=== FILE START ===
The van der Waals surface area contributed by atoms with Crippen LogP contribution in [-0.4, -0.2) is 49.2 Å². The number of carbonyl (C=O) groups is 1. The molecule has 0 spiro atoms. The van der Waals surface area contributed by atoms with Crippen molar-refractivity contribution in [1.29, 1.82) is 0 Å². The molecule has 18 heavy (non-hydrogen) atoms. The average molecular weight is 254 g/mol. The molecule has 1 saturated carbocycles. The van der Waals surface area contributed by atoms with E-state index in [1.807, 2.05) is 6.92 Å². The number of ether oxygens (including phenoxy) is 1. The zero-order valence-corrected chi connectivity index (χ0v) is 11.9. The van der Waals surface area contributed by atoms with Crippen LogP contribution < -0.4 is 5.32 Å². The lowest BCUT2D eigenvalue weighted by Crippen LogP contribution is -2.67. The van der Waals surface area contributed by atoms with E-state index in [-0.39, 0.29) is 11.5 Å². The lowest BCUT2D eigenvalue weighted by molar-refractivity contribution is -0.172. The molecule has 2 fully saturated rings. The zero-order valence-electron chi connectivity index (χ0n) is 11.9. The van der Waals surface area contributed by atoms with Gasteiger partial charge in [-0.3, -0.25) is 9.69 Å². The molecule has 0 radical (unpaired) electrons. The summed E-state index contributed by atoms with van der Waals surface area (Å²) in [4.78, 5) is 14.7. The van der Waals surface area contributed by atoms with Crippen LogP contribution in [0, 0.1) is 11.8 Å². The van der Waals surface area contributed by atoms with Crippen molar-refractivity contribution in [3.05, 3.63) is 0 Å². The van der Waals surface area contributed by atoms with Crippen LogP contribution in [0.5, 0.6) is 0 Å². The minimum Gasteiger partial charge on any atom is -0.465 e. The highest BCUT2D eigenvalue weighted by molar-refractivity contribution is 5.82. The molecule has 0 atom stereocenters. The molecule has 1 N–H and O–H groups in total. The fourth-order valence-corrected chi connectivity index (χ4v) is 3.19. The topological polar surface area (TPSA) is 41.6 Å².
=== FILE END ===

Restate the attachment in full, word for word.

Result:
The van der Waals surface area contributed by atoms with Crippen LogP contribution in [-0.4, -0.2) is 49.2 Å². The number of carbonyl (C=O) groups is 1. The molecule has 0 spiro atoms. The van der Waals surface area contributed by atoms with Crippen molar-refractivity contribution in [1.29, 1.82) is 0 Å². The molecule has 18 heavy (non-hydrogen) atoms. The average molecular weight is 254 g/mol. The molecule has 1 saturated carbocycles. The van der Waals surface area contributed by atoms with E-state index in [1.807, 2.05) is 6.92 Å². The number of ether oxygens (including phenoxy) is 1. The zero-order valence-corrected chi connectivity index (χ0v) is 11.9. The van der Waals surface area contributed by atoms with Crippen LogP contribution < -0.4 is 5.32 Å². The lowest BCUT2D eigenvalue weighted by Crippen LogP contribution is -2.67. The van der Waals surface area contributed by atoms with E-state index in [-0.39, 0.29) is 11.5 Å². The lowest BCUT2D eigenvalue weighted by molar-refractivity contribution is -0.172. The molecule has 2 fully saturated rings. The zero-order valence-electron chi connectivity index (χ0n) is 11.9. The van der Waals surface area contributed by atoms with Gasteiger partial charge in [-0.3, -0.25) is 9.69 Å². The molecule has 0 radical (unpaired) electrons. The summed E-state index contributed by atoms with van der Waals surface area (Å²) in [4.78, 5) is 14.7. The van der Waals surface area contributed by atoms with Crippen LogP contribution in [0, 0.1) is 11.8 Å². The van der Waals surface area contributed by atoms with Crippen molar-refractivity contribution in [3.05, 3.63) is 0 Å². The van der Waals surface area contributed by atoms with Crippen LogP contribution in [0.5, 0.6) is 0 Å². The minimum Gasteiger partial charge on any atom is -0.465 e. The highest BCUT2D eigenvalue weighted by molar-refractivity contribution is 5.82. The molecule has 0 atom stereocenters. The molecule has 1 N–H and O–H groups in total. The fourth-order valence-corrected chi connectivity index (χ4v) is 3.19. The topological polar surface area (TPSA) is 41.6 Å².